What I think is most interesting now is what’s actually written on those stones. They say we should maintain humanity under 500 million, we should reproduce wisely, we should unite humanity with a new language, we should rule passion, faith and tradition all with tempered reason, and protect people in nations with fair laws and just rewards. In the middle of the time of Covid, in 2020, the Georgia Guidestones take on a whole new meaning.
The book also has a chapter on the disappearance of the White House Cornerstone. Why do you find it so compelling?
In 1792, stonemasons lay a cornerstone for the White House, the very first piece of the most important building at that point in Washington, D.C. And to this day, descriptions of the stone vary. Some people say it was small enough to carry, some say it was massive. The men who placed it were part of a secret organization, the Freemasons, and 24 hours after they put it down in an elaborate Freemason ceremony, the stone vanishes.
Some say it’s missing, some say it’s stolen, but the rumors about the stone itself get even wilder. In some descriptions the stone is inscribed by our Founding Fathers; others say it’s hollow and has secret documents of unimaginable wisdom. Some people say that it was stolen by the Freemasons themselves. (Of course the masons deny any involvement.) But for more than 200 years now the location of the cornerstone has been a mystery.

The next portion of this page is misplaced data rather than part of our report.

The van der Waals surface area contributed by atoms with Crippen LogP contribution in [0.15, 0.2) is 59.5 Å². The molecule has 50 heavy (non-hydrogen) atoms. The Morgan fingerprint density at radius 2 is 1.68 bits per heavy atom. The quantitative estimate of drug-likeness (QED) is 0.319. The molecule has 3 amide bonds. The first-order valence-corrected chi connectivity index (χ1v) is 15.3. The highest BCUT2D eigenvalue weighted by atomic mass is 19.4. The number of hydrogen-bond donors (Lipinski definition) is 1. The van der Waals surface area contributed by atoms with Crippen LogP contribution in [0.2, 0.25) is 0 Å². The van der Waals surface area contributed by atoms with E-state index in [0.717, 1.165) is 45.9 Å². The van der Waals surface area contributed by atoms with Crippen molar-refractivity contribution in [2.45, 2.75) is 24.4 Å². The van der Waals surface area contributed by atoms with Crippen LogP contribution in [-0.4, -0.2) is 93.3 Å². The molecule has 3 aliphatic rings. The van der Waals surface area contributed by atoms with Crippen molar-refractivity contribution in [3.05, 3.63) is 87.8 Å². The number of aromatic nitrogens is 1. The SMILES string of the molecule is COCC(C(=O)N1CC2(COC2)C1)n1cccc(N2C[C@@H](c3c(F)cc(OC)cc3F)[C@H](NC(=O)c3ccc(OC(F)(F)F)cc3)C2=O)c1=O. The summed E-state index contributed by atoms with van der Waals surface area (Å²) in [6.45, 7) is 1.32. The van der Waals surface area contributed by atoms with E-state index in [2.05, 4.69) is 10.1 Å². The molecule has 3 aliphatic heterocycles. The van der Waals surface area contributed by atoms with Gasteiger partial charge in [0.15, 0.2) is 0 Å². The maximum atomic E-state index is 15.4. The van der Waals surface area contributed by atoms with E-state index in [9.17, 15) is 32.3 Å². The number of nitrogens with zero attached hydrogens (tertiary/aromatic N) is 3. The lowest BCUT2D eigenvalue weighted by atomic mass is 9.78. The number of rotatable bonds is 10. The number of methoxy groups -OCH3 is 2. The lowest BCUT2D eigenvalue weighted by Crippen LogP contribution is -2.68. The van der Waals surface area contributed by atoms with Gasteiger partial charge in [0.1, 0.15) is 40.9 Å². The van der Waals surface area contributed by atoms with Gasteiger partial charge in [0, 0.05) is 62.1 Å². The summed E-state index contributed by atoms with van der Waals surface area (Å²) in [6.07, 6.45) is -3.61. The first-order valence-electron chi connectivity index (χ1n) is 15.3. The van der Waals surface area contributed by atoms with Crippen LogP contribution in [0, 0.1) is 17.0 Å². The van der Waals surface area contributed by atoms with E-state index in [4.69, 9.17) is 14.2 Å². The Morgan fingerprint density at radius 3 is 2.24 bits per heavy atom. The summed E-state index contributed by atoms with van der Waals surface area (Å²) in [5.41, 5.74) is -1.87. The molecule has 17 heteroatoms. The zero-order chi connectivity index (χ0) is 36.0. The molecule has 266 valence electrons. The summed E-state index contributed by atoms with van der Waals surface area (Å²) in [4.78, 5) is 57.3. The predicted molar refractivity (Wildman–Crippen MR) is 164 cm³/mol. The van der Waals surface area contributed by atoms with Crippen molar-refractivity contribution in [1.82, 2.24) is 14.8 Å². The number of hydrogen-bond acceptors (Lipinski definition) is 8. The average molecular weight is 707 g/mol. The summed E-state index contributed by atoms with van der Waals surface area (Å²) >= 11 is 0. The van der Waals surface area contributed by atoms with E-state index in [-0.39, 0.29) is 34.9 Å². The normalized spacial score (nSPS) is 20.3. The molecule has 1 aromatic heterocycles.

[The book] dives into the Freemasons, which is to me one of the most amazing stories in American history… The Freemasons include eight signers of the Declaration of Independence, nine signers of the U.S. Constitution and 15 U.S. presidents. Benjamin Franklin, Mark Twain, John Wayne, Bob Dole, Jesse Jackson, even Harry Houdini—all Freemasons. But what is also fun is that there’s another cornerstone that’s also missing—and that’s the cornerstone of the U.S. Capitol.
Your chapter on Leonardo Da Vinci digs into theories that the artist was a prophet. What did you discover?
It begins with the Codex Atlanticus—a codex is a collection of ancient works. So Da Vinci keeps all of these notebooks, fills thousands of loose pages with all the ideas he comes up with—every observation he’s ever made. But page 1,033 of the Codex Atlanticus goes missing. And everyone wants to know what’s on this page? Why is this page so important? Many thought it was lost history, but (it was found) and it turned out it was nothing less than the earliest known self-portrait of Da Vinci himself.
That image and the message that’s on it took us on this journey none of us expected. The beautiful part of trying to have your own Da Vinci code is seeing what else Da Vinci unleashed on the universe. His inventions are staggering. If you look at his drawings, he created a helicopter, a tank, scuba gear, a submarine, machine guns, he makes a parachute even though there’s no such thing as an airplane. And for me what’s inspiring about him is that every single one of the things he creates? None of them work. The scuba gear is made out of leather, it sinks. The submarine, you’d drown in it. The parachute doesn’t really work. But in time, all of it works and that’s what makes him so amazing. It wound up taking us down this path of different true-life Da Vinci codes.
Interview was edited for space and clarity.